By Brian Davis & Peter Schmitt
“Corporations are people” - or at least Mitt Romney thought so. The former presidential candidate made this memorable quote at the Iowa State Fair in 2012 as he defended the Supreme Court ruling (Citizens United vs Federal Election Commission, 2010) which allowed corporations to donate limitless amounts of money to political action committees . This comparison was met with harsh criticism by some who felt that Romney was defending the growing wealth disparity and support by others who claimed that Romney was defending the strength of American capitalism. The comparison of a corporation to a human being may seem bizarre, but recent research in social psychology shows us that, since mind is a matter of perception, even non-biological entities can be seen as having minds (e.g. self-driving car, automated vacuum cleaner).
The psychological phenomenon known as mind perception tells us that there are two distinct qualities that lead us to believe that something has a mind: agency, the capacity to do, and experience, the capacity to feel. Most of us don’t perceive a stone as being capable of experiencing pain or pleasure, or carrying out autonomous actions. Subsequently, we would not attribute mind to a rock. Furthermore, we classify objects differently depending on how much agency and experience we perceive them as having. In the case of a corporation, such as Google, we would be much more inclined to perceive it as a God-like entity than a human entity.
The Corporate and the Divine Mind
Don’t expect the next presidential candidates to make that comparison, but research shows a clear parallel between how we perceive a corporate conglomerate and the omnipotent prime-mover. When we examine research done on morality and the “divine mind,” we find that God is perceived as having agency, but not experience. Situations that involve moral judgment in which the agent cannot be identified result in ascription of causality (and importantly, intention) to an ultimate agent (God), which causes the immoral act to happen. According to the dyadic template of moral typecasting, this infinitely powerful agent would also be perceived as infinitely low in experience.
We can understand “corporate minds” as having high agency and low experience due to their role in our world. Corporations, like the God of Abrahamic religions, are the “doers” in contemporary times – they make things happen. In the global market, corporate entities are able to dictate how they want laws to be written to lawmakers in developing (and sometimes developed) countries. We perceive corporations as being able to create jobs, influence our global ecosystem and change the way we experience the world, for better or for worse, with their innovative ideas and monetary power. Unlike Romney’s comparison, corporations are becoming so influential in our daily lives that we now perceive them in a way similar to how we perceive God.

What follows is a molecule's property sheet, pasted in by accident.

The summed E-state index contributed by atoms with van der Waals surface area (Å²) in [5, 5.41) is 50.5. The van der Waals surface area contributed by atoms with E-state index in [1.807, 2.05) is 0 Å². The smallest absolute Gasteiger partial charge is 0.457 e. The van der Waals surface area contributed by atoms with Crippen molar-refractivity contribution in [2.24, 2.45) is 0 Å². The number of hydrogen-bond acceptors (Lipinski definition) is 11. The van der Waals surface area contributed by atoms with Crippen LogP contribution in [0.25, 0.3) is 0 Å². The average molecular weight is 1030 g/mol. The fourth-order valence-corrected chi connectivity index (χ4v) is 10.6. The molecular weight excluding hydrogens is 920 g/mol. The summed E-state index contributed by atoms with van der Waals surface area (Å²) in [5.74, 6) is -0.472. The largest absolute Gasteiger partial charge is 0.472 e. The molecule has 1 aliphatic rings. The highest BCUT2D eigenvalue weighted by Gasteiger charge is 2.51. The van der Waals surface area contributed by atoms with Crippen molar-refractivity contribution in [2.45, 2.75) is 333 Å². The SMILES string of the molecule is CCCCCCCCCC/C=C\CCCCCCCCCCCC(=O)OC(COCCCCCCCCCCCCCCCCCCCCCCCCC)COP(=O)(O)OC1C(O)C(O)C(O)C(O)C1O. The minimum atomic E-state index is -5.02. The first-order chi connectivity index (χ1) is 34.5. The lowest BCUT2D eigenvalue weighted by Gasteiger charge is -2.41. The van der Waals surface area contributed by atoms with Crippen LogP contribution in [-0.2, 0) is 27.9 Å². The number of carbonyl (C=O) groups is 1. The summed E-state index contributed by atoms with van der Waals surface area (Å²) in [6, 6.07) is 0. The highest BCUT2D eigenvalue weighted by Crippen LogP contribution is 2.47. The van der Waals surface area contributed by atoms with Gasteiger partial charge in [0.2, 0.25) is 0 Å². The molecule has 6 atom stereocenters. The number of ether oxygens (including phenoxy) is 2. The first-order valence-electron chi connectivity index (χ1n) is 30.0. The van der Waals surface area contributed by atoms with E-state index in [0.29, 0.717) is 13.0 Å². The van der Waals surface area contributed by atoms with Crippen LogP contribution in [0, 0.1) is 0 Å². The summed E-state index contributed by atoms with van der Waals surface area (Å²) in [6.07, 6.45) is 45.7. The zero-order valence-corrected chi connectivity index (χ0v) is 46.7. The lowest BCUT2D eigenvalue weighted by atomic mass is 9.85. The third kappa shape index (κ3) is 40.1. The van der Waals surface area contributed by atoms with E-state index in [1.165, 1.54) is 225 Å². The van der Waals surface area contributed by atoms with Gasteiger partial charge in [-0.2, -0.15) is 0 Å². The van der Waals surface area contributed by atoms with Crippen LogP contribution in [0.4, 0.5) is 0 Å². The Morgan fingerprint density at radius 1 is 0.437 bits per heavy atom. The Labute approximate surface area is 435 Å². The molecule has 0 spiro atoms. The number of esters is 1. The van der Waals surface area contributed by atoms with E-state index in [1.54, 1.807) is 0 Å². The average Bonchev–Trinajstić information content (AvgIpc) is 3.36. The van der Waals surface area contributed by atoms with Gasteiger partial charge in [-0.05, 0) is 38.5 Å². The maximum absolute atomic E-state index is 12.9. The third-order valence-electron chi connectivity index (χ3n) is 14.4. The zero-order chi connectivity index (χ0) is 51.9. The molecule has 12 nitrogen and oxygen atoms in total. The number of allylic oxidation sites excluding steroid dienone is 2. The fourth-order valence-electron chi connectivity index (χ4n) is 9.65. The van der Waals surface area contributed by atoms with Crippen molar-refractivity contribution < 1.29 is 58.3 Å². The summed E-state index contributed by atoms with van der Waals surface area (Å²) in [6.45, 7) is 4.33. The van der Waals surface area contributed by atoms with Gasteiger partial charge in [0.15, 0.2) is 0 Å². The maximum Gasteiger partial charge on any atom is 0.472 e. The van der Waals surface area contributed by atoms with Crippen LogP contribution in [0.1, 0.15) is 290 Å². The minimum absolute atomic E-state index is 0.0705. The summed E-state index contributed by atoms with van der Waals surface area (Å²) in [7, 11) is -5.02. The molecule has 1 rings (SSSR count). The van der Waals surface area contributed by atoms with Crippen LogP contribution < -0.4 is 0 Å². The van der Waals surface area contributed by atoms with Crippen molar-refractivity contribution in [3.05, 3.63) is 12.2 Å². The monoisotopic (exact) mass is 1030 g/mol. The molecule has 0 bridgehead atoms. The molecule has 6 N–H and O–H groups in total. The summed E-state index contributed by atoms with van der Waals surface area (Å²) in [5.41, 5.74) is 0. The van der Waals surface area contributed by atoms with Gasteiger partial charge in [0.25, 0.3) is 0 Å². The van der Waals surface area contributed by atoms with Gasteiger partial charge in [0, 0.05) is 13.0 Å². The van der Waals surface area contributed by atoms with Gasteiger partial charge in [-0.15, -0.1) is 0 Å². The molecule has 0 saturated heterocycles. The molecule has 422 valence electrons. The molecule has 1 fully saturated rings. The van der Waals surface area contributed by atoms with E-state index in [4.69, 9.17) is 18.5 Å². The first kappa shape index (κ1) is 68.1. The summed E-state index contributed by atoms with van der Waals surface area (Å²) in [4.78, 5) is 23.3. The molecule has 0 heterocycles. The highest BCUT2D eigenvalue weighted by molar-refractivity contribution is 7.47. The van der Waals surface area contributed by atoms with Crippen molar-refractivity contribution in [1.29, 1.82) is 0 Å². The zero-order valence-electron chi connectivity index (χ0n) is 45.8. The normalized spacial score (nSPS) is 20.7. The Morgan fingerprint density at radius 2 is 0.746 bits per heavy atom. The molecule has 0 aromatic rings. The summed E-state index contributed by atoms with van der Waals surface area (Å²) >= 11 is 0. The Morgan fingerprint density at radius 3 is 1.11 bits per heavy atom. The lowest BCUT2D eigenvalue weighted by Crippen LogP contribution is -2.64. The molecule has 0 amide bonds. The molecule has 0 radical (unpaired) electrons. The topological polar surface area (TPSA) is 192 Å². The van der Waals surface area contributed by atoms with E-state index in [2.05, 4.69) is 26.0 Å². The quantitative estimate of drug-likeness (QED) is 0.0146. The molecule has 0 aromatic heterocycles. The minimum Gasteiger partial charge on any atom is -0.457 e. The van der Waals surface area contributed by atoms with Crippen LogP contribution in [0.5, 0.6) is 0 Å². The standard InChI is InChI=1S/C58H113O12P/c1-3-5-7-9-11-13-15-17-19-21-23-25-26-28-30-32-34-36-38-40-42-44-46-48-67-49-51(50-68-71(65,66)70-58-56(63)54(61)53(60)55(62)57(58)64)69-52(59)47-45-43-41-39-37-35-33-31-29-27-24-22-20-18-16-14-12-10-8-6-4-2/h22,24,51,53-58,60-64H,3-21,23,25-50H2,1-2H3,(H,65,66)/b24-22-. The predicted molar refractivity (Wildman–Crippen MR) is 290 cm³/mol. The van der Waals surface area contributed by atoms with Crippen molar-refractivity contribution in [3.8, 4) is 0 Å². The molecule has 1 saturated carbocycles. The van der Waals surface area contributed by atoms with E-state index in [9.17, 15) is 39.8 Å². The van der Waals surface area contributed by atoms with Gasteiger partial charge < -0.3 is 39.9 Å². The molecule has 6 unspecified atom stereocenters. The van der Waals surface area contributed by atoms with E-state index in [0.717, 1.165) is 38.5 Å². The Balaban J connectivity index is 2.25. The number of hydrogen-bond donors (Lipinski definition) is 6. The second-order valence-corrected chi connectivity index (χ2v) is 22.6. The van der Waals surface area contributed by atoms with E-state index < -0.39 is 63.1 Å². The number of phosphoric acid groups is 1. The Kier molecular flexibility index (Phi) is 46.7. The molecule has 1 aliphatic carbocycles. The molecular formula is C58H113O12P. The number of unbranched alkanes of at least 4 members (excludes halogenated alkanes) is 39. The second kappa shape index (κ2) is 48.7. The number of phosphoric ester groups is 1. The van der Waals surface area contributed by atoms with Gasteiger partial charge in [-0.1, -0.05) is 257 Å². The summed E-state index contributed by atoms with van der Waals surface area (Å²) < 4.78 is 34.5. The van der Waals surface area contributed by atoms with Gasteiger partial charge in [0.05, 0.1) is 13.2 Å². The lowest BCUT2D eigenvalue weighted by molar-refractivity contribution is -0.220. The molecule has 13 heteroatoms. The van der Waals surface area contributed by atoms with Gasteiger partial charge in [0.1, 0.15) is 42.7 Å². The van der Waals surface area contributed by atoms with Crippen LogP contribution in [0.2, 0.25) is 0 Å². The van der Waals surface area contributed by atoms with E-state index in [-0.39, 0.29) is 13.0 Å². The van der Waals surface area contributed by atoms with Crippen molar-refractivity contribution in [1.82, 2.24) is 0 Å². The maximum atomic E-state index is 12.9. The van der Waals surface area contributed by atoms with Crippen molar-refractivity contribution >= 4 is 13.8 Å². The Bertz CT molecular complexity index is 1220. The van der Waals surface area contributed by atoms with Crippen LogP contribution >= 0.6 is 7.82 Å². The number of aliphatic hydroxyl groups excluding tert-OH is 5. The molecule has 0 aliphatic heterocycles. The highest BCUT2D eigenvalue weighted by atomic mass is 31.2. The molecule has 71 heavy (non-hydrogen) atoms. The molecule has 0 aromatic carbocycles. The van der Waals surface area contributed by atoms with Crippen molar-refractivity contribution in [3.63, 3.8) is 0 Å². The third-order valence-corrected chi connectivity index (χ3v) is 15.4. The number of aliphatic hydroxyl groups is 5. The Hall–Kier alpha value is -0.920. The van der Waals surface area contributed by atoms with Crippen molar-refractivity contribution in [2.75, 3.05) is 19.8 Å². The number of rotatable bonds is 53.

Why Corporations Can Escape Punishment
Corporations are becoming increasingly powerful and influential in our world. Yet, while we may see these omnipotent agents as causing us harm, we are still unlikely to distrust them. We tend to defend and support external control mechanisms that fit into our world view as a way of reducing cognitive dissonance. Could one’s firm belief in the benefits and superiority of capitalism be causing similar trust in the corporate machine despite its abusive behavior? Science says yes. If we attribute the “good” in the world to the economic practice of capitalism, we are more likely to support and defend it despite its flaws.
But it could also be that, because of the God-like lack of experience, we do not gripe about corporations or government to the same degree we do people. Devoted religious followers teach us to accept everything that happens as a result of God’s will. They come to accept whatever happens, no matter how painful or difficult, as being a part of the divine plan. It would appear that entities with this level of agency and void of experience may be beyond the realm of punishment, and even beyond blame. Despite the fact that we consistently see news reports of corporate malfeasance, from the subprime mortgage crisis to money laundering for drug cartels, corporations, especially the larger and more powerful ones (e.g., international banks) may be able to escape justifiable punishment for these actions as a result of their “divine minds.” Although sometimes individuals within the corporate elite are sometimes punished for their crimes, typically the way in which we view powerful corporations does not change. Are corporations too big to fail, or rather too God-like to punish?